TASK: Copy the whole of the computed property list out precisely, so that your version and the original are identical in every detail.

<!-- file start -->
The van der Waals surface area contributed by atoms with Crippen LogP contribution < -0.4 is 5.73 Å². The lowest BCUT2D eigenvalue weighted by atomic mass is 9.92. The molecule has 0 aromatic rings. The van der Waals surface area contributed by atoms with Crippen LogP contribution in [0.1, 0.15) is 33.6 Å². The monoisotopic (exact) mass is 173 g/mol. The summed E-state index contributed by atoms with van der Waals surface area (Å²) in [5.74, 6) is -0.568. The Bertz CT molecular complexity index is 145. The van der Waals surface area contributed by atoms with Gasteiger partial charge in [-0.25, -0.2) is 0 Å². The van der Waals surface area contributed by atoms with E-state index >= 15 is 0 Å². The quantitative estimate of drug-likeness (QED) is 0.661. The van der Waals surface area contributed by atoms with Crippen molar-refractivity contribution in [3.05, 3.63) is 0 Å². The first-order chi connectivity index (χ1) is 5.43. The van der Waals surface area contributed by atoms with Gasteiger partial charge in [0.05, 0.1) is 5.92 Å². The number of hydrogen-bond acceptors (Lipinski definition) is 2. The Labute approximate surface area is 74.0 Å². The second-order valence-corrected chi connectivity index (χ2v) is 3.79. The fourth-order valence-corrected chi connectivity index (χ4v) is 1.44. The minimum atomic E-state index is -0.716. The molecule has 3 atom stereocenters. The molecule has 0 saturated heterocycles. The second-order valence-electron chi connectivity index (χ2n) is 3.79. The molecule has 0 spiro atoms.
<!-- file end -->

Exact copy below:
The van der Waals surface area contributed by atoms with Crippen LogP contribution < -0.4 is 5.73 Å². The lowest BCUT2D eigenvalue weighted by atomic mass is 9.92. The molecule has 0 aromatic rings. The van der Waals surface area contributed by atoms with Crippen LogP contribution in [0.1, 0.15) is 33.6 Å². The monoisotopic (exact) mass is 173 g/mol. The summed E-state index contributed by atoms with van der Waals surface area (Å²) in [5.74, 6) is -0.568. The Bertz CT molecular complexity index is 145. The van der Waals surface area contributed by atoms with Gasteiger partial charge in [-0.25, -0.2) is 0 Å². The van der Waals surface area contributed by atoms with E-state index >= 15 is 0 Å². The quantitative estimate of drug-likeness (QED) is 0.661. The van der Waals surface area contributed by atoms with Crippen molar-refractivity contribution in [3.05, 3.63) is 0 Å². The first-order chi connectivity index (χ1) is 5.43. The van der Waals surface area contributed by atoms with Gasteiger partial charge in [0.05, 0.1) is 5.92 Å². The number of hydrogen-bond acceptors (Lipinski definition) is 2. The Labute approximate surface area is 74.0 Å². The second-order valence-corrected chi connectivity index (χ2v) is 3.79. The fourth-order valence-corrected chi connectivity index (χ4v) is 1.44. The minimum atomic E-state index is -0.716. The molecule has 3 atom stereocenters. The molecule has 0 saturated heterocycles. The second-order valence-electron chi connectivity index (χ2n) is 3.79. The molecule has 0 spiro atoms.